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What Format To Work In When Shooting Close-Ups

What format you pick for your photo can make or break the shot. These tips will help you pick the right one.

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What Format To Work In When Shooting Close-Ups: Digital Macro and Close-Up Photography For DummiesThis article is an extract from the Wiley title: Digital Macro & Close-Up Photography For Dummies by Thomas Clark. For more information on this book and other Wiley titles, visit Wiley's website.

The difference between a vertical or horizontal format in macro and close-up photography can determine the success of your compositions. Knowing which to use in a particular situation can be based on a number of factors, such as the height and width of a subject, the type of environment it's in, what you want to say about the scene, and in many cases, your own preference.

Choosing a frame based on the subject

A horizontal frame in its most basic sense is most suitable for subjects which are wider than they are tall. The opposite is true of a vertical frame. If a subject literally fits better in one type of frame than the other, it makes sense to choose that type of format.

What Format To Work In When Shooting Close-Ups: Fungi
Photo by David Clapp -


The first question you ask yourself when deciding what format to use is, "Which does my subject fit into best?" Fitting your subject into the frame that makes the most sense helps to eliminate wasted frame space and awkward compositions.

If you have multiple subjects in a scene, you must determine the best way to fit them into your frame based on how they are oriented to one another. If the subjects are lined in a row, use a horizontal format to suit them best. If they're lined in a column, a vertical format makes more sense.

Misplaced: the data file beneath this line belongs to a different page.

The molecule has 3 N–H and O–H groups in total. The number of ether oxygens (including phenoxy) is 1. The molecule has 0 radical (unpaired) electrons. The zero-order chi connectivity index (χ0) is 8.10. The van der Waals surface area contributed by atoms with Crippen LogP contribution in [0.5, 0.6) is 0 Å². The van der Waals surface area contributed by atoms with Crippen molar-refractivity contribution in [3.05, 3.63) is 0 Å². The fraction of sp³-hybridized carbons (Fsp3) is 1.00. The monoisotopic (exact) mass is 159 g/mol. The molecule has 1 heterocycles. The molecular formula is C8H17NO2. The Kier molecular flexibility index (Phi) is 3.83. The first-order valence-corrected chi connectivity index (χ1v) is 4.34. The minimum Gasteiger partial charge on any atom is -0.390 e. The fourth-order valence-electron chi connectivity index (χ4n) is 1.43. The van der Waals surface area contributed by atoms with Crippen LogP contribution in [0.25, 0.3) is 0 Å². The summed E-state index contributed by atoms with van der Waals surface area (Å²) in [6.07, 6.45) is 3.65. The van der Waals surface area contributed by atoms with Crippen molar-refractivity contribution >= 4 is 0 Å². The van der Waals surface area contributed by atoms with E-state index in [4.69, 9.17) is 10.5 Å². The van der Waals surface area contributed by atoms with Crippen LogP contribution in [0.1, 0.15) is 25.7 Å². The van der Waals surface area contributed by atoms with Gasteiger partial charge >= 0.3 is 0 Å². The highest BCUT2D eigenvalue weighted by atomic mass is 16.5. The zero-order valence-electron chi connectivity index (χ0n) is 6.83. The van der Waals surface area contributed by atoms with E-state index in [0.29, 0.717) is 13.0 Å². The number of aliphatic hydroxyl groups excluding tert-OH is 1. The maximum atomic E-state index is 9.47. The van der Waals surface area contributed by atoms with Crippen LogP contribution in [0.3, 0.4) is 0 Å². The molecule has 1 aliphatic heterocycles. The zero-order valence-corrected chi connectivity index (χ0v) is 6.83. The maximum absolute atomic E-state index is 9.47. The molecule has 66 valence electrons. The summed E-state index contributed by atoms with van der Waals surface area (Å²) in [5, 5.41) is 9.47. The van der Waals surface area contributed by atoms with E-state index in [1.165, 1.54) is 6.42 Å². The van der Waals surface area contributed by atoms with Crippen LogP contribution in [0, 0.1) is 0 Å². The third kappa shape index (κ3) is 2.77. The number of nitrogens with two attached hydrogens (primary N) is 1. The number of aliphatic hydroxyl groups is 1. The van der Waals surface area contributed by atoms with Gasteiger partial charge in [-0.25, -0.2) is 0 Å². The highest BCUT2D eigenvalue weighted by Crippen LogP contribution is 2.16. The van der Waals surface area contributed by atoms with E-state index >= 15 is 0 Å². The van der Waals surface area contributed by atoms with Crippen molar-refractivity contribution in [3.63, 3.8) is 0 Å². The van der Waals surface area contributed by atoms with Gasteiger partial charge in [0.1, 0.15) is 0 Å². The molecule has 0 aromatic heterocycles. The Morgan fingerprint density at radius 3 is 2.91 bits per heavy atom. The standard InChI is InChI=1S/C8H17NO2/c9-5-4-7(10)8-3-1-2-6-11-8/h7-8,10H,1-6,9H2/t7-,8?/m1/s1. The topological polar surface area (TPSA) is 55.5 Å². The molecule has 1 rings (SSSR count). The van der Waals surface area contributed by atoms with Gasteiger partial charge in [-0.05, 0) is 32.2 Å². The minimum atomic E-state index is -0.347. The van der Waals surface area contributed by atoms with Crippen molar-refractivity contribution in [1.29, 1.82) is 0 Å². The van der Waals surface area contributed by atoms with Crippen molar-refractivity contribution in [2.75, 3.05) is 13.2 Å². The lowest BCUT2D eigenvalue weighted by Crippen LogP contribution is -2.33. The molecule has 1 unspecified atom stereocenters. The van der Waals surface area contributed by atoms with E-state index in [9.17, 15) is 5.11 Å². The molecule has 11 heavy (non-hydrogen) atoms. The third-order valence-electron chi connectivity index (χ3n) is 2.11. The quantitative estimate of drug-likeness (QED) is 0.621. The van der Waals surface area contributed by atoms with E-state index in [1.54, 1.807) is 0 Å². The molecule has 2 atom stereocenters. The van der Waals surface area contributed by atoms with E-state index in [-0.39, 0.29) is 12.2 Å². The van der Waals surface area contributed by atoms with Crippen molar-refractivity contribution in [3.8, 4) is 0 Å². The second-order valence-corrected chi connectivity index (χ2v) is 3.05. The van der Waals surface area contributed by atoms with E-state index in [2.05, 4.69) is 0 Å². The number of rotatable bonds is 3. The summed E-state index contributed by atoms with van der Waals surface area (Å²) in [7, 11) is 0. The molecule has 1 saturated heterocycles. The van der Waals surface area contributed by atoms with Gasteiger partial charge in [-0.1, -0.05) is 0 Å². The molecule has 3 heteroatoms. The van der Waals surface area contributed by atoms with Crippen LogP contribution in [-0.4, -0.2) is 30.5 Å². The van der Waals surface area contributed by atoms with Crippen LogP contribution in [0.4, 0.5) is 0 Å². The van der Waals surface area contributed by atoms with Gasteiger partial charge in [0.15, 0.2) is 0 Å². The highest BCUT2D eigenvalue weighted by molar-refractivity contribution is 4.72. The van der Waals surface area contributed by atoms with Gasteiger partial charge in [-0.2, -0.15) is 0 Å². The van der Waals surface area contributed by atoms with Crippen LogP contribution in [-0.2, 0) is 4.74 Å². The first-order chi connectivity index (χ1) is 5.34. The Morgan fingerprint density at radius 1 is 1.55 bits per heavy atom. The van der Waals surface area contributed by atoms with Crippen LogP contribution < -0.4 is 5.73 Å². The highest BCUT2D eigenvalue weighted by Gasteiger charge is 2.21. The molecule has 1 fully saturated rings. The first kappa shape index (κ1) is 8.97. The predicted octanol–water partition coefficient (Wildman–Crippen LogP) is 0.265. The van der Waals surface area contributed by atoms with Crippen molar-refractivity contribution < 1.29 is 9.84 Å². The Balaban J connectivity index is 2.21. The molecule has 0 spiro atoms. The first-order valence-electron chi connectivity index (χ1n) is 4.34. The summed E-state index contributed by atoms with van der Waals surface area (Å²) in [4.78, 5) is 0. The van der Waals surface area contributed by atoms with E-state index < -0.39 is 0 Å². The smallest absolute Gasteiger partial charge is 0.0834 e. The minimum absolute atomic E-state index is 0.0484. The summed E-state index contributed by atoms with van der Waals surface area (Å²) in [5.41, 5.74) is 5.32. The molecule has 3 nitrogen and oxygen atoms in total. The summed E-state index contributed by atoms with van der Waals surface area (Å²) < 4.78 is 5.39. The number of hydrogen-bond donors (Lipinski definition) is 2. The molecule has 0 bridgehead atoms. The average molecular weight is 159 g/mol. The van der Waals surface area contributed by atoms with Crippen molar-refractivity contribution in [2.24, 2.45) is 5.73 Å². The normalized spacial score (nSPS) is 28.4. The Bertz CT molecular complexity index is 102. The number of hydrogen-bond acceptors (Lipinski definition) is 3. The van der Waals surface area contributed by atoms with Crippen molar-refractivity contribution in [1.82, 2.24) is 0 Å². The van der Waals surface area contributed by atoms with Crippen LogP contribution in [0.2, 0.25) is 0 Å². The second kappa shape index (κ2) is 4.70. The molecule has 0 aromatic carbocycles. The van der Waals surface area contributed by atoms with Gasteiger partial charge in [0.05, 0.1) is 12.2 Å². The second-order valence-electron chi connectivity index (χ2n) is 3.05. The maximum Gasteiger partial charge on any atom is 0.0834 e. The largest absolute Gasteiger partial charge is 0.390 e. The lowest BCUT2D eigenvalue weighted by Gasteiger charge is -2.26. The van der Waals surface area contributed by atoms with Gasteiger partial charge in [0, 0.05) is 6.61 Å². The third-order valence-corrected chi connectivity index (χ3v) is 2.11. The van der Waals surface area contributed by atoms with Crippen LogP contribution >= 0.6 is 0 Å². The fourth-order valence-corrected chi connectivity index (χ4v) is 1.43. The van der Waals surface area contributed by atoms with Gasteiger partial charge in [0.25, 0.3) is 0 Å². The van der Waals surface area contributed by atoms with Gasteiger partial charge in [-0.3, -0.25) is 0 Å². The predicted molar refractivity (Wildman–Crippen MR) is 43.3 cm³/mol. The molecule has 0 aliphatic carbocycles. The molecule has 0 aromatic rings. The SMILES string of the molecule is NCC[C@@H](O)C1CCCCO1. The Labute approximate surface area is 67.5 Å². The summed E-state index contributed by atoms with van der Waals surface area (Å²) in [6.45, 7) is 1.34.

What Format To Work In When Shooting Close-Ups: Beach and seashells
Photo by David Clapp -

Selecting your frame based on the background

The shape of a subject won't always determine whether you shoot with a vertical or horizontal frame. In some cases you want to include specific details of the surrounding environment that are important to your theme or message.

If you notice that the foreground and background details are both important to your message, you may be able to maximise how much of those areas are included in a photograph by selecting a vertical frame. This enables you to include much of the foreground area, while still showing information from the background.

If you notice that the span of your scene contains important details, select a horizontal format. This enables you to maximise how much of the scene can be shown from left to right.


Certain cameras (such as many medium-format models) produce images in the square format. Some photographers utilise this format as a preference, or when a scene or subject simply fits best into a square rather than a vertical or horizontal format.

What Format To Work In When Shooting Close-Ups:
What Format To Work In When Shooting Close-Ups:

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leftthesite 12 18 United States
13 Oct 2011 1:26PM
Never gave it that much thought before. Just seemed like a natural transition based not only on the subject matter, but the composition of it. When I wasn't sure, I just moved the camera back and forth between the two positions till I was satisfied.

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